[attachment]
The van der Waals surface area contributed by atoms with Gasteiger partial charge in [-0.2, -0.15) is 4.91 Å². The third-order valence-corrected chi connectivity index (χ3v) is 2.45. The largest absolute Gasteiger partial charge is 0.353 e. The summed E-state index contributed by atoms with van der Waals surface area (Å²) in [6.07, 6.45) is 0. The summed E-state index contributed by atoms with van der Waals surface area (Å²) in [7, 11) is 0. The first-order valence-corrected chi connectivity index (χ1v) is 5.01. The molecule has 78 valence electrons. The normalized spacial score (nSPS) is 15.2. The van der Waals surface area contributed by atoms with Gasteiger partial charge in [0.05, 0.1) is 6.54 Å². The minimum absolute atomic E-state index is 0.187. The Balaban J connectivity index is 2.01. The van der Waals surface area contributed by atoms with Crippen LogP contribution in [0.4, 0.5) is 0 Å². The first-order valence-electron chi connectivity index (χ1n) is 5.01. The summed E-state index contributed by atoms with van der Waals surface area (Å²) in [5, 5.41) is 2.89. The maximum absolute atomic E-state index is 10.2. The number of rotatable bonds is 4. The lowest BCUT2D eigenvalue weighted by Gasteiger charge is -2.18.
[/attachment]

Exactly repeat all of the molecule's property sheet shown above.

The van der Waals surface area contributed by atoms with Gasteiger partial charge in [-0.2, -0.15) is 4.91 Å². The third-order valence-corrected chi connectivity index (χ3v) is 2.45. The largest absolute Gasteiger partial charge is 0.353 e. The summed E-state index contributed by atoms with van der Waals surface area (Å²) in [6.07, 6.45) is 0. The summed E-state index contributed by atoms with van der Waals surface area (Å²) in [7, 11) is 0. The first-order valence-corrected chi connectivity index (χ1v) is 5.01. The molecule has 78 valence electrons. The normalized spacial score (nSPS) is 15.2. The van der Waals surface area contributed by atoms with Gasteiger partial charge in [0.05, 0.1) is 6.54 Å². The minimum absolute atomic E-state index is 0.187. The Balaban J connectivity index is 2.01. The van der Waals surface area contributed by atoms with Crippen LogP contribution in [0.4, 0.5) is 0 Å². The first-order valence-electron chi connectivity index (χ1n) is 5.01. The summed E-state index contributed by atoms with van der Waals surface area (Å²) in [5, 5.41) is 2.89. The maximum absolute atomic E-state index is 10.2. The number of rotatable bonds is 4. The lowest BCUT2D eigenvalue weighted by Gasteiger charge is -2.18.